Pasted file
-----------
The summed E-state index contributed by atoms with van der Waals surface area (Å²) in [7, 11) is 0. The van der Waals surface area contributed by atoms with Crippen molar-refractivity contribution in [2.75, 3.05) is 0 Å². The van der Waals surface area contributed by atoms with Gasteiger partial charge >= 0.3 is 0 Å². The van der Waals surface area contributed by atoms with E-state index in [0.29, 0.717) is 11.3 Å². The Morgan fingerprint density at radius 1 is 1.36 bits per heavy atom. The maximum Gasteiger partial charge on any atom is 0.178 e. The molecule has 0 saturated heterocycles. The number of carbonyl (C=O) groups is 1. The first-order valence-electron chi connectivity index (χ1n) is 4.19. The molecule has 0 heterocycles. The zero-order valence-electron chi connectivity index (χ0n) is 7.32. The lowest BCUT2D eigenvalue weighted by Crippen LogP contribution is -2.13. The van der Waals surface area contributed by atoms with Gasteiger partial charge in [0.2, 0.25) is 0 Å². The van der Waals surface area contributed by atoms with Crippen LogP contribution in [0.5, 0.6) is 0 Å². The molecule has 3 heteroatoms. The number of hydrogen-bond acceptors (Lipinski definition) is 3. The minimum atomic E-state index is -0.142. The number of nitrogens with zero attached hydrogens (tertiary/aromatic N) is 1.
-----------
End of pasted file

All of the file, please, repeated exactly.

The summed E-state index contributed by atoms with van der Waals surface area (Å²) in [7, 11) is 0. The van der Waals surface area contributed by atoms with Crippen molar-refractivity contribution in [2.75, 3.05) is 0 Å². The van der Waals surface area contributed by atoms with Gasteiger partial charge >= 0.3 is 0 Å². The van der Waals surface area contributed by atoms with E-state index in [0.29, 0.717) is 11.3 Å². The Morgan fingerprint density at radius 1 is 1.36 bits per heavy atom. The maximum Gasteiger partial charge on any atom is 0.178 e. The molecule has 0 saturated heterocycles. The number of carbonyl (C=O) groups is 1. The first-order valence-electron chi connectivity index (χ1n) is 4.19. The molecule has 0 heterocycles. The zero-order valence-electron chi connectivity index (χ0n) is 7.32. The lowest BCUT2D eigenvalue weighted by Crippen LogP contribution is -2.13. The van der Waals surface area contributed by atoms with Gasteiger partial charge in [0.2, 0.25) is 0 Å². The van der Waals surface area contributed by atoms with Crippen LogP contribution in [0.5, 0.6) is 0 Å². The molecule has 3 heteroatoms. The number of hydrogen-bond acceptors (Lipinski definition) is 3. The minimum atomic E-state index is -0.142. The number of nitrogens with zero attached hydrogens (tertiary/aromatic N) is 1.